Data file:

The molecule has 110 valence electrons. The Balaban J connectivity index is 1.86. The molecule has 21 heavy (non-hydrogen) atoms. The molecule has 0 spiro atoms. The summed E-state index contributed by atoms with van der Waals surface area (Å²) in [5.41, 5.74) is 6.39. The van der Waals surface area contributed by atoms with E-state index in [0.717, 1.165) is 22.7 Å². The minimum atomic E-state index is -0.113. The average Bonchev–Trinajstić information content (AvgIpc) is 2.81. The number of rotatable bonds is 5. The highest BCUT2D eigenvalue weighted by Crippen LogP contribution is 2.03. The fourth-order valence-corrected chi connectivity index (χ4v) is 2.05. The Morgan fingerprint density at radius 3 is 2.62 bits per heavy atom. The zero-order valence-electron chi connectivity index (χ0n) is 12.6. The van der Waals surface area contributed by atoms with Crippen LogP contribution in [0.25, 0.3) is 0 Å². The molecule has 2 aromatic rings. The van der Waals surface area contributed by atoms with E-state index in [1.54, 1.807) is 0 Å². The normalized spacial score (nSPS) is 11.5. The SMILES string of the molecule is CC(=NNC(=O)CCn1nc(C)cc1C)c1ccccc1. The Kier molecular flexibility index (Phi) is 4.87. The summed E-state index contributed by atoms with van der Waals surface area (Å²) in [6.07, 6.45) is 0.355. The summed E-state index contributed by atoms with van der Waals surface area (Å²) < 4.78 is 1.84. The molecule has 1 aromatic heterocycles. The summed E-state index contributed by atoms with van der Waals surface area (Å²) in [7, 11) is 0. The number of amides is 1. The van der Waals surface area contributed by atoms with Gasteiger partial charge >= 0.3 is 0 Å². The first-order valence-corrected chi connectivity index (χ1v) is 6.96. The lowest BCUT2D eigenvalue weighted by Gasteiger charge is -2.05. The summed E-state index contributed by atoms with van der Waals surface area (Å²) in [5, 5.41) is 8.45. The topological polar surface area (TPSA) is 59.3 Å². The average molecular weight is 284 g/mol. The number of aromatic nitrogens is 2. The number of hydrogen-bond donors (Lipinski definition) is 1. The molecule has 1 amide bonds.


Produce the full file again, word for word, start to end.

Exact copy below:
The molecule has 110 valence electrons. The Balaban J connectivity index is 1.86. The molecule has 21 heavy (non-hydrogen) atoms. The molecule has 0 spiro atoms. The summed E-state index contributed by atoms with van der Waals surface area (Å²) in [5.41, 5.74) is 6.39. The van der Waals surface area contributed by atoms with E-state index in [0.717, 1.165) is 22.7 Å². The minimum atomic E-state index is -0.113. The average Bonchev–Trinajstić information content (AvgIpc) is 2.81. The number of rotatable bonds is 5. The highest BCUT2D eigenvalue weighted by Crippen LogP contribution is 2.03. The fourth-order valence-corrected chi connectivity index (χ4v) is 2.05. The Morgan fingerprint density at radius 3 is 2.62 bits per heavy atom. The zero-order valence-electron chi connectivity index (χ0n) is 12.6. The van der Waals surface area contributed by atoms with Crippen LogP contribution in [0.25, 0.3) is 0 Å². The molecule has 2 aromatic rings. The van der Waals surface area contributed by atoms with E-state index in [1.54, 1.807) is 0 Å². The normalized spacial score (nSPS) is 11.5. The SMILES string of the molecule is CC(=NNC(=O)CCn1nc(C)cc1C)c1ccccc1. The Kier molecular flexibility index (Phi) is 4.87. The summed E-state index contributed by atoms with van der Waals surface area (Å²) in [6.07, 6.45) is 0.355. The summed E-state index contributed by atoms with van der Waals surface area (Å²) < 4.78 is 1.84. The molecule has 1 aromatic heterocycles. The summed E-state index contributed by atoms with van der Waals surface area (Å²) in [7, 11) is 0. The number of amides is 1. The van der Waals surface area contributed by atoms with Gasteiger partial charge >= 0.3 is 0 Å². The first-order valence-corrected chi connectivity index (χ1v) is 6.96. The lowest BCUT2D eigenvalue weighted by Gasteiger charge is -2.05. The summed E-state index contributed by atoms with van der Waals surface area (Å²) in [5, 5.41) is 8.45. The topological polar surface area (TPSA) is 59.3 Å². The average molecular weight is 284 g/mol. The number of aromatic nitrogens is 2. The number of hydrogen-bond donors (Lipinski definition) is 1. The molecule has 1 amide bonds.